|U.S. Classification||715/719, 715/849, 348/E05.103, 715/721, 725/39, 348/E05.108, 725/61, 348/564, 715/836, 348/E09.039, 348/E05.105|
|International Classification||H04N21/431, H04N21/482, H04N5/44, H04N21/478, H04N21/462, H04N5/445, G06F3/033, H04N9/64, G06F3/048|
|Cooperative Classification||H04N21/4316, H04N9/641, G06F3/04815, H04N21/482, H04N5/4401, H04N5/44543, H04N21/4312, H04N21/4622, H04N21/478|
|European Classification||H04N21/462S, G06F3/0481E, H04N5/445M|
|Sep 11, 2000||AS||Assignment|
Owner name: ISURTTV, CALIFORNIA
Free format text: ASSIGNMENT OF ASSIGNORS INTEREST;ASSIGNORS:KAMEN, YAKOV;SHIRMAN, LEON;REEL/FRAME:011090/0636
Effective date: 20000905
|Jul 18, 2003||AS||Assignment|
Owner name: EAGLE NEW MEDIA INVESTMENTS, LLC, ILLINOIS
Free format text: ASSIGNMENT OF ASSIGNORS INTEREST;ASSIGNOR:ETALON SYSTEMS, INC.;REEL/FRAME:014277/0607
Effective date: 20030714
Owner name: ETALON SYSTEMS, INC., CALIFORNIA
Free format text: CHANGE OF NAME;ASSIGNOR:ISURFTV;REEL/FRAME:014268/0480
Effective date: 20030703
Owner name: ETALON SYSTEMS, INC.,CALIFORNIA
Free format text: CHANGE OF NAME;ASSIGNOR:ISURFTV;REEL/FRAME:014268/0480
Effective date: 20030703
Owner name: EAGLE NEW MEDIA INVESTMENTS, LLC,ILLINOIS
Free format text: ASSIGNMENT OF ASSIGNORS INTEREST;ASSIGNOR:ETALON SYSTEMS, INC.;REEL/FRAME:014277/0607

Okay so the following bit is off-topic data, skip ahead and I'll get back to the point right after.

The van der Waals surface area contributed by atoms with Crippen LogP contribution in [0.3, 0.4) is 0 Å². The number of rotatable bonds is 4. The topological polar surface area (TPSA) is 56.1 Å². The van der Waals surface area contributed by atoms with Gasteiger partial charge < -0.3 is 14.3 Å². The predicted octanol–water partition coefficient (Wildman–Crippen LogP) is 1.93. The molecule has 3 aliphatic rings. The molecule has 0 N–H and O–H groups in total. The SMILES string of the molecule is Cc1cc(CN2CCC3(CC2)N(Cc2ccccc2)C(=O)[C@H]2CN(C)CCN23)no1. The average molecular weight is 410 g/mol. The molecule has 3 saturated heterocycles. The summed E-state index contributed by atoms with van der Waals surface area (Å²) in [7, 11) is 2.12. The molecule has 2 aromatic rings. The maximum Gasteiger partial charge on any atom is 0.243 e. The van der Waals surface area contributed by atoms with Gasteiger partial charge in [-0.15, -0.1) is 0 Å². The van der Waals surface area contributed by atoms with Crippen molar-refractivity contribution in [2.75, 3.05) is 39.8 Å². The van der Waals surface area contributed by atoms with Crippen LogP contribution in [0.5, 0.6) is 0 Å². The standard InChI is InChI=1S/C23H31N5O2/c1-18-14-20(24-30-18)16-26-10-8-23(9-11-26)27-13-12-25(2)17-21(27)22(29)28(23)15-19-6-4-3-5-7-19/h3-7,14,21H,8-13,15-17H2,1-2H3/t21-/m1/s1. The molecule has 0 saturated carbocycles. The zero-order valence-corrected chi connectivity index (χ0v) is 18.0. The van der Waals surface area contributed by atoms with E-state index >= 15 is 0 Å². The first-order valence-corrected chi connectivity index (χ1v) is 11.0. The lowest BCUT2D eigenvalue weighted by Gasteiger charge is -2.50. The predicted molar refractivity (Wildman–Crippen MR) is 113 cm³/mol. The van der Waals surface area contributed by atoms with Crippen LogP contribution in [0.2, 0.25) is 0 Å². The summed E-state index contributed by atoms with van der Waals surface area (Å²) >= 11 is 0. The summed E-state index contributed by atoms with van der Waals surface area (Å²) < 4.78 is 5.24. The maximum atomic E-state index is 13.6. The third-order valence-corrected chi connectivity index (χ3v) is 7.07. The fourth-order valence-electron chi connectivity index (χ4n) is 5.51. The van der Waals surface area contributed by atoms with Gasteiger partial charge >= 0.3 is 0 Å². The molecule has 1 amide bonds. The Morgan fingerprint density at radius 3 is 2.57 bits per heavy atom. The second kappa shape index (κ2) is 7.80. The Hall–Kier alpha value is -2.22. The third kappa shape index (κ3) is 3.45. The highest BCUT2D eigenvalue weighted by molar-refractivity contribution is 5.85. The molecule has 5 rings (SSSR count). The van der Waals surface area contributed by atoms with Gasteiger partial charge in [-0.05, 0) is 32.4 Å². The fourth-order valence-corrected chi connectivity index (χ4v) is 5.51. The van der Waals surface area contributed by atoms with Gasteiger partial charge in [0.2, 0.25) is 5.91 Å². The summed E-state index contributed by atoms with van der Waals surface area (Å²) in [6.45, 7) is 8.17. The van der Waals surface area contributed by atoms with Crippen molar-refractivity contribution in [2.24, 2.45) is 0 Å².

Effective date: 20030714
|Dec 22, 2003||AS||Assignment|
Owner name: EAGLE NEW MEDIA INVESTMENTS, LLC, ILLINOIS
Free format text: ASSIGNMENT OF ASSIGNORS INTEREST;ASSIGNOR:ETALON SYSTEMS, INC.;REEL/FRAME:014943/0079
Effective date: 20030714
Owner name: EAGLE NEW MEDIA INVESTMENTS, LLC,ILLINOIS
Free format text: ASSIGNMENT OF ASSIGNORS INTEREST;ASSIGNOR:ETALON SYSTEMS, INC.;REEL/FRAME:014943/0079
Effective date: 20030714
|Jan 6, 2006||FPAY||Fee payment|
Year of fee payment: 4
|Jul 5, 2007||AS||Assignment|
Owner name: JLB VENTURES LLC, DISTRICT OF COLUMBIA
Free format text: ASSIGNMENT OF ASSIGNORS INTEREST;ASSIGNOR:EAGLE NEW MEDIA INVESTMENTS, LLC;REEL/FRAME:019511/0863
Effective date: 20070222
Owner name: JLB VENTURES LLC,DISTRICT OF COLUMBIA
Free format text: ASSIGNMENT OF ASSIGNORS INTEREST;ASSIGNOR:EAGLE NEW MEDIA INVESTMENTS, LLC;REEL/FRAME:019511/0863
Effective date: 20070222
|Jan 19, 2010||FPAY||Fee payment|
Year of fee payment: 8
|Jan 16, 2014||FPAY||Fee payment|
Year of fee payment: 12